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Democrats get set to announce their debate details

Fewer and later debates benefit Hillary Clinton, the frontrunner, who wants to prevent her rivals from getting free attention and taking her on directly during nationally televised events.
Fewer and later debates benefit Hillary Clinton, the frontrunner, who wants to prevent her rivals from getting free attention and taking her on directly during nationally televised events. AP

As Republican presidential candidates gather to answer questions on the same stage Thursday, Democrats will finally reveal long-awaited details for their own candidates’ 2016 debates.

The Democratic National Committee is expected to announce within days the dates and locations for six presidential debates, several party leaders told McClatchy.

Of the six sanctioned events, one each will be held in the four early nominating states of Iowa, New Hampshire, South Carolina and Nevada. The first will take place this fall.

The Democrats’ timetable is far behind what it was during the 2008 election cycle. At this point in 2007, several Democratic debates already had taken place following the first encounter in South Carolina in April. More than two dozen eventually were held.

Gilda Cobb Hunter, a South Carolina legislator and a DNC member, said she would like to see more debates, and would like to see them start as soon as possible. “I think it’s getting kind of late,” she said.

Andy McGuire, chairwoman of the Iowa Democratic Party, whose state will be hosting one of the debates, said she has not heard any details from the DNC, which will determine the date and location.

Candidates are constantly campaigning in Iowa, but she said Democrats there are ready to see how they interact in a debate. “I think everyone wants to see them talking about the same things on the same stage,” she said.

The smaller number of debates is designed to avoid some of the problems that occurred eight years ago when the calendar was viewed as excessive and too demanding.

But fewer and later debates benefit former Secretary of State Hillary Clinton, the frontrunner, who wants to prevent her rivals from getting free attention and taking her on directly during nationally televised events.

Some of Clinton’s four opponents, as well as a handful of liberal groups, have called for the DNC to add more debates and drop a new policy that bars candidates from DNC debates if they participate in other non-sanctioned debates.

On April 12, 2015 former senator and Secretary of State Hillary Clinton announced her run for President of the United States. Find out where the democratic candidate stands on immigration, ISIS, the minimum wage and gay marriage. Video by Natalie

"I want to say right off the bat here, that to those in Washington who think they can limit the number of debates that we’re going to have before the Iowa caucuses…I think they’re gonna have another thing coming when they talk to the people of Iowa,” former Maryland Gov. Martin O'Malley said in Cedar Rapids, Iowa Wednesday. “Because these are the issues about which we need to have not just one debate, not just two, but many debates. Because those debates will shape the future of the country we give our kids. Don’t you agree?”

The DNC has consulted with each of the Democratic campaigns. All five declined to talk about those discussions or even what format or criteria they have sought.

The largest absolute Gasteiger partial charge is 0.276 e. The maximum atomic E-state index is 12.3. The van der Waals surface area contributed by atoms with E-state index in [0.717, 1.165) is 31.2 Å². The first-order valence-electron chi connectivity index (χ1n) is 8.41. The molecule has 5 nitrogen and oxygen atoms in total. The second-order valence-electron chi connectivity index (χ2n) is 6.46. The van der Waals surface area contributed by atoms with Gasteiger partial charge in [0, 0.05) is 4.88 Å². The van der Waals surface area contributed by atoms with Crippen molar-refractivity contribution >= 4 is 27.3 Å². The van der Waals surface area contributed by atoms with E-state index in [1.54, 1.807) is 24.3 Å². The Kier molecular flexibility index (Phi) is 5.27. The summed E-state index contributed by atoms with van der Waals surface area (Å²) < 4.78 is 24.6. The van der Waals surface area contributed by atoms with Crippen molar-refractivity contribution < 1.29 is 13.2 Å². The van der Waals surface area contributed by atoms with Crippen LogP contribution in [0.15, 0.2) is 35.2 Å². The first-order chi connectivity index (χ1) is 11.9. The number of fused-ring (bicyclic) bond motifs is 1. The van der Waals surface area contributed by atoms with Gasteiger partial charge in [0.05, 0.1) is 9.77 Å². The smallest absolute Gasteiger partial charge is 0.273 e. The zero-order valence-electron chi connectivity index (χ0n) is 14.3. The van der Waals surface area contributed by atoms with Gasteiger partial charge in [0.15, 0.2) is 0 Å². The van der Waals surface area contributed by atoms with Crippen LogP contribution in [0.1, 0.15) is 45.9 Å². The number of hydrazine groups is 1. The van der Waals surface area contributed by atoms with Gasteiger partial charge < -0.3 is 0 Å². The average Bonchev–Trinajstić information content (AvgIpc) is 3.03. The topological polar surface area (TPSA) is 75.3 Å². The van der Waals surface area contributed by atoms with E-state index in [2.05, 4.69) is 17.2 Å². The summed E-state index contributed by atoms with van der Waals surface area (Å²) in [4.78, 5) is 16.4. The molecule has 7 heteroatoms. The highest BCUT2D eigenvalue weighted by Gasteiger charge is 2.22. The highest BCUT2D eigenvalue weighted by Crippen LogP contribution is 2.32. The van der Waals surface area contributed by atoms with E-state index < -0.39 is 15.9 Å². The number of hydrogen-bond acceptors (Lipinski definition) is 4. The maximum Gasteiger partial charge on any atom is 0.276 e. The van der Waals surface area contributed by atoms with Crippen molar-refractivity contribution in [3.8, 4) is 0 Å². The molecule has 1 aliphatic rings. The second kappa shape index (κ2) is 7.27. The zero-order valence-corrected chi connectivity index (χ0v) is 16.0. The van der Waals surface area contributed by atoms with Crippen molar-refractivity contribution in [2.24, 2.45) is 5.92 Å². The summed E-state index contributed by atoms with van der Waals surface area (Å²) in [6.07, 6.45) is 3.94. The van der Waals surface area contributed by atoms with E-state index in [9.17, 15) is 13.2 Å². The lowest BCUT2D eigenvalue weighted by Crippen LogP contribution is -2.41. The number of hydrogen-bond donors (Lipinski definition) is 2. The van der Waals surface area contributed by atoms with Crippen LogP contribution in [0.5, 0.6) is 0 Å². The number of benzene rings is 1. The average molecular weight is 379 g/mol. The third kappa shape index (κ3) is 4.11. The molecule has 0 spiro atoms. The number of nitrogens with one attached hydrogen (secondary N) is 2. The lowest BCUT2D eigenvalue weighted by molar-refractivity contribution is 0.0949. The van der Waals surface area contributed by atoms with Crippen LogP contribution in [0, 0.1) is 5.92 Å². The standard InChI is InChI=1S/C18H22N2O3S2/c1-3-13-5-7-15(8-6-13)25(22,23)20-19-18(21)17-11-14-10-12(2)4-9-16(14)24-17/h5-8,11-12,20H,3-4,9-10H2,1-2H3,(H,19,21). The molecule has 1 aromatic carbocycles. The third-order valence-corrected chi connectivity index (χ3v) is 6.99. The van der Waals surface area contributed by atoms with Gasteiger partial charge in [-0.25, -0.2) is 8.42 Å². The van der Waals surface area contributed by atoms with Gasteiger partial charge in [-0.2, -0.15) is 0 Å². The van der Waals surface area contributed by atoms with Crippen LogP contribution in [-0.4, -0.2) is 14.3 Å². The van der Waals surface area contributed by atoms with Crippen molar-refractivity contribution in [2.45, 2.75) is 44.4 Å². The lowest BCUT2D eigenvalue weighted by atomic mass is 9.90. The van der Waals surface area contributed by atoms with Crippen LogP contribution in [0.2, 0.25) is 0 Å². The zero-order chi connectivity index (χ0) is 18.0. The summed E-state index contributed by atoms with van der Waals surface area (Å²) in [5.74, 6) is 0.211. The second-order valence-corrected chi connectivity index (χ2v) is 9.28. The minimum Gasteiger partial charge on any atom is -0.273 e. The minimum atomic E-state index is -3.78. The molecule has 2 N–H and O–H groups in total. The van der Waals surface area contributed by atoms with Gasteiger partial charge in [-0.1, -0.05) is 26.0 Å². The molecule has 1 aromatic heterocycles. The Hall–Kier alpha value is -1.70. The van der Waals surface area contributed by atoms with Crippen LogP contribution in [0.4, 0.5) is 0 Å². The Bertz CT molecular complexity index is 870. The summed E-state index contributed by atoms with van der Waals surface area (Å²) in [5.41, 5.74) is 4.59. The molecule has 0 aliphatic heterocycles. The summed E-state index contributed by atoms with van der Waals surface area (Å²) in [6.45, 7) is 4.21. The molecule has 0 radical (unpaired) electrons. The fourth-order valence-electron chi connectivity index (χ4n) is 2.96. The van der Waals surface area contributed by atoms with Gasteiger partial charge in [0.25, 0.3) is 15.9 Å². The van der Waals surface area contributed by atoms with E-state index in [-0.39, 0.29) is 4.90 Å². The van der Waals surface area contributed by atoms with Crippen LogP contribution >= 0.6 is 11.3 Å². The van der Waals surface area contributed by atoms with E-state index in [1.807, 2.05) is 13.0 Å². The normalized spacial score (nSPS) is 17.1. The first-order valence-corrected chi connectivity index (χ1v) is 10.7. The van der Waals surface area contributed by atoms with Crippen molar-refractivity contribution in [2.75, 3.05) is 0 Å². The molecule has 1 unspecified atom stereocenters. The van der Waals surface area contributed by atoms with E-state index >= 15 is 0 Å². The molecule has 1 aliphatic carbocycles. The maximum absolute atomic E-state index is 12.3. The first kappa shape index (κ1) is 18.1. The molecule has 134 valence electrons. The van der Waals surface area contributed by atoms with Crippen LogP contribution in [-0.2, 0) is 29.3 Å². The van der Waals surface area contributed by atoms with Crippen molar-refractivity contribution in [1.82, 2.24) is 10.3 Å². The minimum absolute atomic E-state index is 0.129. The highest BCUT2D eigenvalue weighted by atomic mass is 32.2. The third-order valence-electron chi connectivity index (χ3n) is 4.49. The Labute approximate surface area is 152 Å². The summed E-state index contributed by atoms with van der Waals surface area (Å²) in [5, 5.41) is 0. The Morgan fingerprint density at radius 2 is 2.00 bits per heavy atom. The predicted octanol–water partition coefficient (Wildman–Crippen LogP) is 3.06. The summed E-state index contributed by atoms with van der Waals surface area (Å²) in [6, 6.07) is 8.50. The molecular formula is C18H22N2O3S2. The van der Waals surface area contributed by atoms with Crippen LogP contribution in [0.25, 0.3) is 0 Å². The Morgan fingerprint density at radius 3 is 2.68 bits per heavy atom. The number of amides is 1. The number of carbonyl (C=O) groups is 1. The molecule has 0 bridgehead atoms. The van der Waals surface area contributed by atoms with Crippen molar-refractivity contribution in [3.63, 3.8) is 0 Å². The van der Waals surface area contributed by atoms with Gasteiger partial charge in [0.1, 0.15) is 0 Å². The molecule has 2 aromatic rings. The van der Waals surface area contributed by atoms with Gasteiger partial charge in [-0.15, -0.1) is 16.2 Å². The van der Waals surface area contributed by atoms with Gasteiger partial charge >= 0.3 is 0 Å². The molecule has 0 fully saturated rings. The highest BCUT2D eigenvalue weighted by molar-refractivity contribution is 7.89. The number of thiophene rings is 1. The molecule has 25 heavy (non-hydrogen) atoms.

Vermont Sen. Bernie Sanders urged the DNC in a letter to hold a series of debates beginning this summer, including some with Republican candidates in states that do not generally elect Democrats. His campaign has collected signatures of those wanting earlier and more frequent debates.

“The people of this country are tired of political gossip, personal attacks and ugly 30-second ads,” Sanders said in an email asking supporters to sign a petition. “They want the candidates to engage in serious discussions about the very serious issues facing our country today.”

CREDO, a progressive group not backing any candidate, also is urging Americans to sign a petition asking for more debates.

“Don’t restrict Democratic candidates’ primary debates,” the petition reads. “A meaningful primary requires a serious discussion of issues among the candidates themselves. Either add more debates starting this summer, or don’t bar candidates from participating in additional forums.”

In early May, the DNC announced it would hold six debates beginning this fall. Since then, the party has released little information. Spokeswoman Holly Shulman said this week she hopes to have information soon.

The party has not yet announced the qualification criteria for selection and inclusion of participants in those debates. But DNC Chairwoman Debbie Wasserman Schultz, a Florida congresswoman, has said that candidates will have to meet a certain “threshold” to participate in the debates, though she did not specify what criteria, such as polling, would be used.

Clinton leads Sanders; O'Malley; former Sen. Jim Webb of Virginia; and Lincoln Chafee, former governor and senator from Rhode Island, in the polls.

Jaime Harrison, chairman of the South Carolina Democratic Party, said he is comfortable with the schedule considering most Americans will not pay attention until early next year. “It'll be fine,” he said.

Republican candidates will debate at least nine times in the 2016 election cycle, starting Thursday. The Republican National Committee has left open the possibility of three more after that.

Each of the six DNC-sanctioned debates will be sponsored by a combination of state Democratic parties, national broadcast media, digital platforms, local media and civic organizations.

“Debates give voters a chance to hear a candidate’s message and vision for our country’s future,” said New Hampshire Democratic Chairman Ray Buckley.

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